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PLoS One. 2018 Mar 1;13(3):e0193511. doi: 10.1371/journal.pone.0193511. eCollection 2018.

Individualized prediction of mortality using multiple inflammatory markers in patients on dialysis.

Jung HY1,2, Kim SH1,2, Jang HM2,3, Lee S1,2, Kim YS2,4, Kang SW2,5, Yang CW2,6, Kim NH2,7, Choi JY1,2, Cho JH1,2, Kim CD1,2, Park SH1,2, Kim YL1,2,8.

Author information

Department of Internal Medicine, Kyungpook National University Hospital and School of Medicine, Kyungpook National University, Daegu, Korea.
Clinical Research Center for End Stage Renal Disease, Daegu, Korea.
Department of Statistics, Kyungpook National University, Daegu, Korea.
Department of Internal Medicine, Seoul National University College of Medicine, Seoul, Korea.
Department of Internal Medicine, Yonsei University College of Medicine, Seoul, Korea.
Department of Internal Medicine, The Catholic University of Korea College of Medicine, Seoul, Korea.
Department of Internal Medicine, Chonnam National University Medical School, Gwangju, Korea.
Bk21 Plus KNU Biomedical Convergence Program, Department of Biomedical Science, Kyungpook National University, Daegu, Korea.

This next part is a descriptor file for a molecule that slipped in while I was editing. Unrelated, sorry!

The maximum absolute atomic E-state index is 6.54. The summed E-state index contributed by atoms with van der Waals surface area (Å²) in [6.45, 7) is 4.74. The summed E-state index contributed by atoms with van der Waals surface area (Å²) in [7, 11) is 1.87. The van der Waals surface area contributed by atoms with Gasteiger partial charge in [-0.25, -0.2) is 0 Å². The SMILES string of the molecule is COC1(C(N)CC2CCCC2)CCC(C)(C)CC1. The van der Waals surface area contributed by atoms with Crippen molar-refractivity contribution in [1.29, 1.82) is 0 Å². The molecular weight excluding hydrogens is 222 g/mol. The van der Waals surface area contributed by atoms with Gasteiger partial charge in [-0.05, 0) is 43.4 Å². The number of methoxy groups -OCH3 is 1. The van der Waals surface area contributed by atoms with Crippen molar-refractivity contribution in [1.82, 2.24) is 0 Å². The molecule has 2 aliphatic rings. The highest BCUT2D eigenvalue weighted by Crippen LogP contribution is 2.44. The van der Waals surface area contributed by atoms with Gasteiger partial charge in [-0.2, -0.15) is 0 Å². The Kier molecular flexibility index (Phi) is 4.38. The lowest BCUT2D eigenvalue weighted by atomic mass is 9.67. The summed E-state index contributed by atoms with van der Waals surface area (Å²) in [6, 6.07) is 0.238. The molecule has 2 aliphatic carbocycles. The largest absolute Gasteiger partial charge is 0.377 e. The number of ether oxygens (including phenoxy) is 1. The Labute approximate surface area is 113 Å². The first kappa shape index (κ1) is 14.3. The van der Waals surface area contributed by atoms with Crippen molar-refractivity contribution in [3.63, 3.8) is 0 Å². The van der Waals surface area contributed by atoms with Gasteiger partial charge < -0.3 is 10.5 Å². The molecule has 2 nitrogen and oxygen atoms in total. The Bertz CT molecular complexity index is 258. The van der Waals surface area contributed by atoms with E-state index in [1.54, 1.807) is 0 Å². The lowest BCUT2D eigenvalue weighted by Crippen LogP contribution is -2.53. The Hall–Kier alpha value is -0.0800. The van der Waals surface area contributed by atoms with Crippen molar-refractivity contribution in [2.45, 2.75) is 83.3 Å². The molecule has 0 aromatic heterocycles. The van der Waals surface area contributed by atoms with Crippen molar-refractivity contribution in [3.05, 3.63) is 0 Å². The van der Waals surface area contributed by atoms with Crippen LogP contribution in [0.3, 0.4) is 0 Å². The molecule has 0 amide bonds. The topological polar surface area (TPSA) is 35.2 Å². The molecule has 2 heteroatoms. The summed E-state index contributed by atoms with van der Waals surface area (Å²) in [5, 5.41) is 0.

This study aimed to evaluate whether the combination of inflammatory markers could provide predictive powers for mortality in individual patients on dialysis and develop a predictive model for mortality according to dialysis modality. Data for inflammatory markers were obtained at the time of enrollment from 3,309 patients on dialysis from a prospective multicenter cohort. Net reclassification index (NRI) and integrated discrimination improvement (IDI) were calculated. Cox proportional hazards regression analysis was used to derive a prediction model of mortality and the integrated area under the curve (iAUC) was calculated to compare the predictive accuracy of the models. The incremental additions of albumin, high-sensitive C-reactive protein (hsCRP), white blood count (WBC), and ferritin to the conventional risk factors showed the highest predictive powers for all-cause mortality in the entire population (NRI, 21.0; IDI, 0.045) and patients on peritoneal dialysis (NRI, 25.7; IDI, 0.061). The addition of albumin and hsCRP to the conventional risk factors markedly increased predictive powers for all-cause mortality in HD patients (NRI, 19.0; IDI, 0.035). The prediction model for all-cause mortality using conventional risk factors and combination of inflammatory markers with highest NRI value (iAUC, 0.741; 95% CI, 0.722-0.761) was the most accurate in the entire population compared with a model including conventional risk factors alone (iAUC, 0.719; 95% CI, 0.700-0.738) or model including only significant conventional risk factors and inflammatory markers (iAUC, 0.734; 95% CI, 0.714-0.754). Using multiple inflammatory markers practically available in a clinic can provide higher predictive power for all-cause mortality in patients on dialysis. The predictive model for mortality based on combinations of inflammatory markers enables a stratified risk assessment. However, the optimal combination for the predictive model was different in each dialysis modality.

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